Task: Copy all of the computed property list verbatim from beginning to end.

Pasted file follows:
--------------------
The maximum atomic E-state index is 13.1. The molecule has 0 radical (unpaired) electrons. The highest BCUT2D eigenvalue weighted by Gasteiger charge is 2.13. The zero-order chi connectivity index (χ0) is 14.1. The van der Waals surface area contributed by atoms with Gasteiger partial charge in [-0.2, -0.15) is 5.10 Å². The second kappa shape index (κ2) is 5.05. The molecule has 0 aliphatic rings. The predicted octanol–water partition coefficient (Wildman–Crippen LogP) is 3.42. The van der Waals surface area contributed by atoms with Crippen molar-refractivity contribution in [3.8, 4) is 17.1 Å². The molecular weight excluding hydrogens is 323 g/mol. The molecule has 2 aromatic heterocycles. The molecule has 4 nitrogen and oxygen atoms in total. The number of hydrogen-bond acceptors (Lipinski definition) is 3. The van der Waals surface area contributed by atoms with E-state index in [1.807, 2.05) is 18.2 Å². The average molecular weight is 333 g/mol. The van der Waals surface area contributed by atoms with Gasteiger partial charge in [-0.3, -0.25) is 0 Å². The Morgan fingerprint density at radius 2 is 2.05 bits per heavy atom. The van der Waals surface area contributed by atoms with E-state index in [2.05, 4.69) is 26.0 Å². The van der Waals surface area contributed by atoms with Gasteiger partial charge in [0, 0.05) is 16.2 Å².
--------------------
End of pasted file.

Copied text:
The maximum atomic E-state index is 13.1. The molecule has 0 radical (unpaired) electrons. The highest BCUT2D eigenvalue weighted by Gasteiger charge is 2.13. The zero-order chi connectivity index (χ0) is 14.1. The van der Waals surface area contributed by atoms with Gasteiger partial charge in [-0.2, -0.15) is 5.10 Å². The second kappa shape index (κ2) is 5.05. The molecule has 0 aliphatic rings. The predicted octanol–water partition coefficient (Wildman–Crippen LogP) is 3.42. The van der Waals surface area contributed by atoms with Crippen molar-refractivity contribution in [3.8, 4) is 17.1 Å². The molecular weight excluding hydrogens is 323 g/mol. The molecule has 2 aromatic heterocycles. The molecule has 4 nitrogen and oxygen atoms in total. The number of hydrogen-bond acceptors (Lipinski definition) is 3. The van der Waals surface area contributed by atoms with E-state index in [1.807, 2.05) is 18.2 Å². The average molecular weight is 333 g/mol. The van der Waals surface area contributed by atoms with Gasteiger partial charge in [-0.3, -0.25) is 0 Å². The Morgan fingerprint density at radius 2 is 2.05 bits per heavy atom. The van der Waals surface area contributed by atoms with E-state index in [2.05, 4.69) is 26.0 Å². The van der Waals surface area contributed by atoms with Gasteiger partial charge in [0, 0.05) is 16.2 Å².